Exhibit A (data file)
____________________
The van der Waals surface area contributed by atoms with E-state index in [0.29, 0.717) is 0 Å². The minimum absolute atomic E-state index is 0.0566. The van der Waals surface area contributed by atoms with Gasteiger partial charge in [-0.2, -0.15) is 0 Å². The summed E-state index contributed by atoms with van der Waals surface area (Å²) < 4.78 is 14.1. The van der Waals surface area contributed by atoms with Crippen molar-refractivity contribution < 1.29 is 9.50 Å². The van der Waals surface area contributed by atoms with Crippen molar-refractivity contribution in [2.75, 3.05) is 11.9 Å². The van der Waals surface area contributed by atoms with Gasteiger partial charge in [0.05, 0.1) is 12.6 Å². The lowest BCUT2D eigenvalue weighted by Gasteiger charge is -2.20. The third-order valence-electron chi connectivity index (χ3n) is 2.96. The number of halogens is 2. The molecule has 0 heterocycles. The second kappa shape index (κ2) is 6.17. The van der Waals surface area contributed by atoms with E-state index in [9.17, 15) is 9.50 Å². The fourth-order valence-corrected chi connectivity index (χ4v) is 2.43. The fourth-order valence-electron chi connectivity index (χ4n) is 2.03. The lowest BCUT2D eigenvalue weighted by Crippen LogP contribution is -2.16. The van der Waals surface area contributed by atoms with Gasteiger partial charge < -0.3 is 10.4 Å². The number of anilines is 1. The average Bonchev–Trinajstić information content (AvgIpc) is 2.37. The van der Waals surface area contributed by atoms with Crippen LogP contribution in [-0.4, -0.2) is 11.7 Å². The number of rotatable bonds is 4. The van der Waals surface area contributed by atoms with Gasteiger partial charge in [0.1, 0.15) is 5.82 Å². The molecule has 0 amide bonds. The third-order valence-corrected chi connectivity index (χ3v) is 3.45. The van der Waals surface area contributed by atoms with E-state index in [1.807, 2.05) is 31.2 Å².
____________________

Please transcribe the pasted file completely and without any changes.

The van der Waals surface area contributed by atoms with E-state index in [0.29, 0.717) is 0 Å². The minimum absolute atomic E-state index is 0.0566. The van der Waals surface area contributed by atoms with Gasteiger partial charge in [-0.2, -0.15) is 0 Å². The summed E-state index contributed by atoms with van der Waals surface area (Å²) < 4.78 is 14.1. The van der Waals surface area contributed by atoms with Crippen molar-refractivity contribution < 1.29 is 9.50 Å². The van der Waals surface area contributed by atoms with Crippen molar-refractivity contribution in [2.75, 3.05) is 11.9 Å². The van der Waals surface area contributed by atoms with Gasteiger partial charge in [0.05, 0.1) is 12.6 Å². The lowest BCUT2D eigenvalue weighted by Gasteiger charge is -2.20. The third-order valence-electron chi connectivity index (χ3n) is 2.96. The number of halogens is 2. The molecule has 0 heterocycles. The second kappa shape index (κ2) is 6.17. The van der Waals surface area contributed by atoms with E-state index in [9.17, 15) is 9.50 Å². The fourth-order valence-corrected chi connectivity index (χ4v) is 2.43. The fourth-order valence-electron chi connectivity index (χ4n) is 2.03. The lowest BCUT2D eigenvalue weighted by Crippen LogP contribution is -2.16. The van der Waals surface area contributed by atoms with Gasteiger partial charge < -0.3 is 10.4 Å². The number of anilines is 1. The average Bonchev–Trinajstić information content (AvgIpc) is 2.37. The van der Waals surface area contributed by atoms with Crippen LogP contribution in [-0.4, -0.2) is 11.7 Å². The number of rotatable bonds is 4. The van der Waals surface area contributed by atoms with Gasteiger partial charge in [0.1, 0.15) is 5.82 Å². The molecule has 0 amide bonds. The third-order valence-corrected chi connectivity index (χ3v) is 3.45. The van der Waals surface area contributed by atoms with E-state index in [1.807, 2.05) is 31.2 Å².